Making room for organization
During the recession years, a link emerged between rampant renovating and economic stagnation. You didn’t have to look too far to figure out why: More Americans were staying put in their homes, making the most of what they had with landscaping projects, kitchen remodels and redecorating sprees.
Now, with the industry poised on the brink of a housing recovery, yesterday’s home improvement trends continue to inform today’s market opportunities. In other words, America has begun the work of digging the skeletons out of its closet.
“People are now beginning to spend more on their own homes, not moving as quickly as they did before,” said Art Noparstak, product marketing manager at Racor Home Storage Products, which serves the burgeoning garage storage market. “Storage and organization has always been a problem, but people are realizing it’s worth it to spend a little money and take a little time [where storage is concerned]. People are also renting more, and when you rent you have smaller spaces.”
That theory is supported by research. A 2013 Freedonia Group study forecasts that U.S. demand for home organization products will grow 4.0% per year, reaching $9.4 billion in 2017.
Furthermore, a 2013 Houzz & Home Survey found that 42% of homeowners are renovating in order to improve storage and efficiency.
And when the Home Improvement Research Institute (HIRI) looked into garage enhancement in its 2013 “Project Decision Study,” it found the top five most common improvements were all storage-related: Added organization area for tools (39%), added wall storage accessories (39%), added metal shelving (32%), added organization area for outdoor power equipment (25%) and added wood shelving (24%).
Retailers hoping to capitalize on this trend may do well to make some extra room on their shelves, but the question isn’t whether they do, but rather how they do it.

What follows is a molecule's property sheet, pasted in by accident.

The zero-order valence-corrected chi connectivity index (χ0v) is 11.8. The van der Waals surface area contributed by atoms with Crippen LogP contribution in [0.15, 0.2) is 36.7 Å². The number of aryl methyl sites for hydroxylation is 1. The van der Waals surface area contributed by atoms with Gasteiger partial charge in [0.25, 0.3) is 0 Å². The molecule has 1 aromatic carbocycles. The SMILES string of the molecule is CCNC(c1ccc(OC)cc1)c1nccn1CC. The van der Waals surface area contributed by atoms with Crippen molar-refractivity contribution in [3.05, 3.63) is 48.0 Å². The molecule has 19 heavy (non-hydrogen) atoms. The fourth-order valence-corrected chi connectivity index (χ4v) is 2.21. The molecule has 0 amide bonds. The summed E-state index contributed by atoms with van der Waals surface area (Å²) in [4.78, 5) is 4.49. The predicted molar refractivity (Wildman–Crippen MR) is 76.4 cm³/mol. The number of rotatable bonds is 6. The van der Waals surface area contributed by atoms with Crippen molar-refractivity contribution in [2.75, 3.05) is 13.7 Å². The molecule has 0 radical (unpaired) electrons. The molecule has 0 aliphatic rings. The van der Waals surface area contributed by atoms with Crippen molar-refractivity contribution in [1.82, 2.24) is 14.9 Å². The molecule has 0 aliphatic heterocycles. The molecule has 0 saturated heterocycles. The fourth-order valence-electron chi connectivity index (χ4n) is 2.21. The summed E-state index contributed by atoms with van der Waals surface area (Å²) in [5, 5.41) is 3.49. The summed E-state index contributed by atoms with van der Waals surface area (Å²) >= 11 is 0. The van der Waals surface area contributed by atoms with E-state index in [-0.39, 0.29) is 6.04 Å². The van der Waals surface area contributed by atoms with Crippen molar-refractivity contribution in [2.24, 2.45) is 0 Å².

For instance, decorative and modular units seem destined to experience the fastest growth — even more so than shelving, according to the Freedonia Group. Meanwhile, garage and closet organization is poised to be the fastest-growing product type by room. If it’s any indication, garage products outpaced those of family rooms in 2012 as the second most popular application of home storage, according to the survey.
Additionally, not all home storage products have the stars aligned for them. According to a 2012 Riedel Marketing Group survey, fewer customers were purchasing storage bags; filing boxes; wall-mounted hooks; and stacking, lidded containers compared with 2011. Growth was concentrated to products like in-drawer organizers, shelves and dressers, and closet shelving systems.
At Racor, the garage storage and organization market is the focus. The company projects this area to grow between 5.5% and 7.5% in compounded annual growth — that’s compared with 3.5% for non-garage storage and organization.
Of course, Americans are notoriously bad at making the most of their garage space — 32% are able to fit one car in their garage, and an additional 25% can fit none, according to Noparstak.
To that end, it seems fair to say that the next couple of years will see a heightened focus on the crossing of T’s and the dotting of I’s, especially in the lower-priority areas of the home.
“8y th3 numb3r5”
4% Annual forecasted growth rate for home organization products through 2017 (Freedonia Group)
25% Americans who can’t fit their cars in the garage (Racor)
42% Homeowners who are renovating with storage in mind (Houzz & Home)